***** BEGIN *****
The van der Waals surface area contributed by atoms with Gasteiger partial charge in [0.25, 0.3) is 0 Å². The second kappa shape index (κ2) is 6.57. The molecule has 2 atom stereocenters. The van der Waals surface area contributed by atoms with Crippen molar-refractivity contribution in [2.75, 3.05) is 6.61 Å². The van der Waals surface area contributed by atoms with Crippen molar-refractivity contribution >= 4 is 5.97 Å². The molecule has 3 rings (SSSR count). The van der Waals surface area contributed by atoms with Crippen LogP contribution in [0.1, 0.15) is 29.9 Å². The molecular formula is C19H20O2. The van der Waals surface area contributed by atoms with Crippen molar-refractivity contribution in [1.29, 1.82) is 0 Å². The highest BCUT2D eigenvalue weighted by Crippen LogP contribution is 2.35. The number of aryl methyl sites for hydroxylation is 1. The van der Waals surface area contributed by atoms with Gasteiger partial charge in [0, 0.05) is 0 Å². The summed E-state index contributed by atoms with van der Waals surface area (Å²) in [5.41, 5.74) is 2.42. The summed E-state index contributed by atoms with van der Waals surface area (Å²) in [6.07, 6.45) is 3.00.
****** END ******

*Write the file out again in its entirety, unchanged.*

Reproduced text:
The van der Waals surface area contributed by atoms with Gasteiger partial charge in [0.25, 0.3) is 0 Å². The second kappa shape index (κ2) is 6.57. The molecule has 2 atom stereocenters. The van der Waals surface area contributed by atoms with Crippen molar-refractivity contribution in [2.75, 3.05) is 6.61 Å². The van der Waals surface area contributed by atoms with Crippen molar-refractivity contribution >= 4 is 5.97 Å². The molecule has 3 rings (SSSR count). The van der Waals surface area contributed by atoms with Crippen LogP contribution in [0.1, 0.15) is 29.9 Å². The molecular formula is C19H20O2. The van der Waals surface area contributed by atoms with Crippen molar-refractivity contribution in [1.29, 1.82) is 0 Å². The highest BCUT2D eigenvalue weighted by Crippen LogP contribution is 2.35. The number of aryl methyl sites for hydroxylation is 1. The van der Waals surface area contributed by atoms with Gasteiger partial charge in [0, 0.05) is 0 Å². The summed E-state index contributed by atoms with van der Waals surface area (Å²) in [5.41, 5.74) is 2.42. The summed E-state index contributed by atoms with van der Waals surface area (Å²) in [6.07, 6.45) is 3.00.